BTS gets candid in new album by sharing highs and lows of fame

“It’s all because of ARMYs that have always given us the positive energy and batteries,” Kim Nam-Joon, or RM, told “Today.”

Breaking News Emails

Get breaking news alerts and special reports. The news and stories that matter, delivered weekday mornings.
SUBSCRIBE
By Doha Madani

Fans gathered for a glimpse of K-pop group BTS — some having waited for hours and some for days — at Rockefeller Center Friday. For a large portion of a segment with "Today," they interacted with the crowd, sending overwhelmingly positivity vibes the group is now known for. But BTS is hardly representative of some kind of strictly filtered fantasy life. Fans also appreciate the raw honesty they offer in their message and music.

The band fully embraces the highs and lows of the last seven years in their newest album, “Map of the Soul: 7," which came out Friday. It balances the elements of music and dance that define the K-pop genre while also exploring the pressures of fame. In this latest album, BTS has build upon its exploration of mental health and relationships — topics that are foundational for the group’s bond with its fans, the self-described BTS Army.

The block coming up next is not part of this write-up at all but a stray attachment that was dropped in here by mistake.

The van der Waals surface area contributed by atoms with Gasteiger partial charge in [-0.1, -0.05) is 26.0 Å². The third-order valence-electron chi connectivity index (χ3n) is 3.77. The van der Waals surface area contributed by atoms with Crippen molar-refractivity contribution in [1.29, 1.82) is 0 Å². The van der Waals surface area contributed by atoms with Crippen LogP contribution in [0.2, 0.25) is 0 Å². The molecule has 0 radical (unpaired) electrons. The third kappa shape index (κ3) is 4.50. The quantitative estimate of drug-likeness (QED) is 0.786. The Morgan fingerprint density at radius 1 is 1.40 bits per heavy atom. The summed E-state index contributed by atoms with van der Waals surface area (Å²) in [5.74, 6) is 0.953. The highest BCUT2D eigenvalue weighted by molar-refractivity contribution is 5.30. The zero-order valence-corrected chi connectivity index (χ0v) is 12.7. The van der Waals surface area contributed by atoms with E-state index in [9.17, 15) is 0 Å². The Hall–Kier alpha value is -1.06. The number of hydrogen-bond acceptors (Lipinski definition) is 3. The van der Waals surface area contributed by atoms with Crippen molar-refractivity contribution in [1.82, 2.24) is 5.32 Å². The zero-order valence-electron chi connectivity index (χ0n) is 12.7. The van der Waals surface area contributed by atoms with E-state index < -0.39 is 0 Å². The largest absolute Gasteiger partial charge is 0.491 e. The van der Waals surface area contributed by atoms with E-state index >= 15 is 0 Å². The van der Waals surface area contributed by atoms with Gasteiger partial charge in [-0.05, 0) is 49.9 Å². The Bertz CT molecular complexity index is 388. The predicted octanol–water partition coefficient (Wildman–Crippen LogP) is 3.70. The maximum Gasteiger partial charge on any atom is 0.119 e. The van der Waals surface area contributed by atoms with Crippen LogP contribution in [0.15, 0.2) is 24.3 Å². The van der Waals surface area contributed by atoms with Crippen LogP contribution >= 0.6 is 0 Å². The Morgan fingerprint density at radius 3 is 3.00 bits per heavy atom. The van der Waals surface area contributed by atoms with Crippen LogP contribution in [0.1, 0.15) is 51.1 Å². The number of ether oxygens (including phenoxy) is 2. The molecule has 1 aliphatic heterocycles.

That connection was clear Friday, as the seven-member group highlighted their fanbase’s energy and support. When asked about why maintaining their upbeat messaging was so critical, the group said that it was a direct response to the fans.

“It’s all because of ARMYs that have always given us the positive energy and batteries,” Kim Nam-Joon, or RM, told “Today.”

BTS' newly released album is about accepting both “shadows and light” in their past and future, the group said Friday. With songs like “Black Swan” and “00:00 (Zero O’Clock)” that center around anxiety and finding happiness despite inexplicable feelings of sadness, it’s clear that BTS is sticking to its messaging about being true to yourself.

“The most important thing is, you know, that music truly transcends language and nationalities, right,” RM told “Today.”

Fans gather on the plaza for BTS on "Today" on Feb. 21, 2020.Nathan Congleton / TODAY

The BTS Army took over Twitter early Friday morning after the album dropped and had the album’s songs and lyrics trending prior to the band’s interview. One particularly trending topic came as fans repeatedly tweeted a line from “We are Bulletproof: the Eternal,” a song off the new album dedicated to the BTS Army.

“We were only seven, but now we have you,” the English translation of the song said. “After seven winters and springs.”

Yaji Torres, 24, has been a fan of the group since 2017 and said she never pictured herself waiting in the cold just to see a band speak. But Torres told NBC Asian America that the group’s social conscious messaging has connected her to BTS in a way she didn’t have with another artist, even as teenager.

“I definitely think that’s what’s made them stand out from other groups in the industry, is that they’re kind of able to break the mold with what kind of topics they want to delve into with their music,” Torres said. “That’s what attracted them to me when I first started listening to them a couple of years ago.”